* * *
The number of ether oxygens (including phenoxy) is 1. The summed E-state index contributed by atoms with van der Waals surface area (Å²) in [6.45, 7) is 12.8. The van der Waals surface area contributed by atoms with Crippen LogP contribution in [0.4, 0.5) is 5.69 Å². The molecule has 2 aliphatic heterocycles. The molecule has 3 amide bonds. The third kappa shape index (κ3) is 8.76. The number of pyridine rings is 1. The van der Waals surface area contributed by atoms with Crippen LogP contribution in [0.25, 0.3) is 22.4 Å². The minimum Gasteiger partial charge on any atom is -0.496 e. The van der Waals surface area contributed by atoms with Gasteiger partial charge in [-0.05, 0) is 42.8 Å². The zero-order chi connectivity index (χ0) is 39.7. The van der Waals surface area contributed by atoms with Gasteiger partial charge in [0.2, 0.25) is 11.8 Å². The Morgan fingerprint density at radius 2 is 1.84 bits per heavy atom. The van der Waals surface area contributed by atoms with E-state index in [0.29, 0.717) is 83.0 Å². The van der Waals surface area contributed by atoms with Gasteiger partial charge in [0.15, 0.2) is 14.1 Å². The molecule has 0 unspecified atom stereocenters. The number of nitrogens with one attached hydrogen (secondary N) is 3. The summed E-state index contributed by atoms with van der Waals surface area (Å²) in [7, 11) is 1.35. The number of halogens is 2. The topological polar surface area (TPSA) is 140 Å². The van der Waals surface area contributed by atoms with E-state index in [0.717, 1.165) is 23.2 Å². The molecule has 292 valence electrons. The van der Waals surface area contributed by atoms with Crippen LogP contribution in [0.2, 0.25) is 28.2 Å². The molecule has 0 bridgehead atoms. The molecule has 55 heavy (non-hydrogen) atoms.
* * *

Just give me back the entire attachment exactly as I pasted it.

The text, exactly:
The number of ether oxygens (including phenoxy) is 1. The summed E-state index contributed by atoms with van der Waals surface area (Å²) in [6.45, 7) is 12.8. The van der Waals surface area contributed by atoms with Crippen LogP contribution in [0.4, 0.5) is 5.69 Å². The molecule has 2 aliphatic heterocycles. The molecule has 3 amide bonds. The third kappa shape index (κ3) is 8.76. The number of pyridine rings is 1. The van der Waals surface area contributed by atoms with Crippen LogP contribution in [0.25, 0.3) is 22.4 Å². The minimum Gasteiger partial charge on any atom is -0.496 e. The van der Waals surface area contributed by atoms with Gasteiger partial charge in [-0.05, 0) is 42.8 Å². The zero-order chi connectivity index (χ0) is 39.7. The van der Waals surface area contributed by atoms with Gasteiger partial charge in [0.2, 0.25) is 11.8 Å². The Morgan fingerprint density at radius 2 is 1.84 bits per heavy atom. The van der Waals surface area contributed by atoms with E-state index in [0.29, 0.717) is 83.0 Å². The van der Waals surface area contributed by atoms with Gasteiger partial charge in [0.15, 0.2) is 14.1 Å². The molecule has 0 unspecified atom stereocenters. The number of nitrogens with one attached hydrogen (secondary N) is 3. The summed E-state index contributed by atoms with van der Waals surface area (Å²) in [7, 11) is 1.35. The number of halogens is 2. The topological polar surface area (TPSA) is 140 Å². The van der Waals surface area contributed by atoms with E-state index in [0.717, 1.165) is 23.2 Å². The molecule has 292 valence electrons. The van der Waals surface area contributed by atoms with Crippen LogP contribution in [0.2, 0.25) is 28.2 Å². The molecule has 0 bridgehead atoms. The molecule has 55 heavy (non-hydrogen) atoms.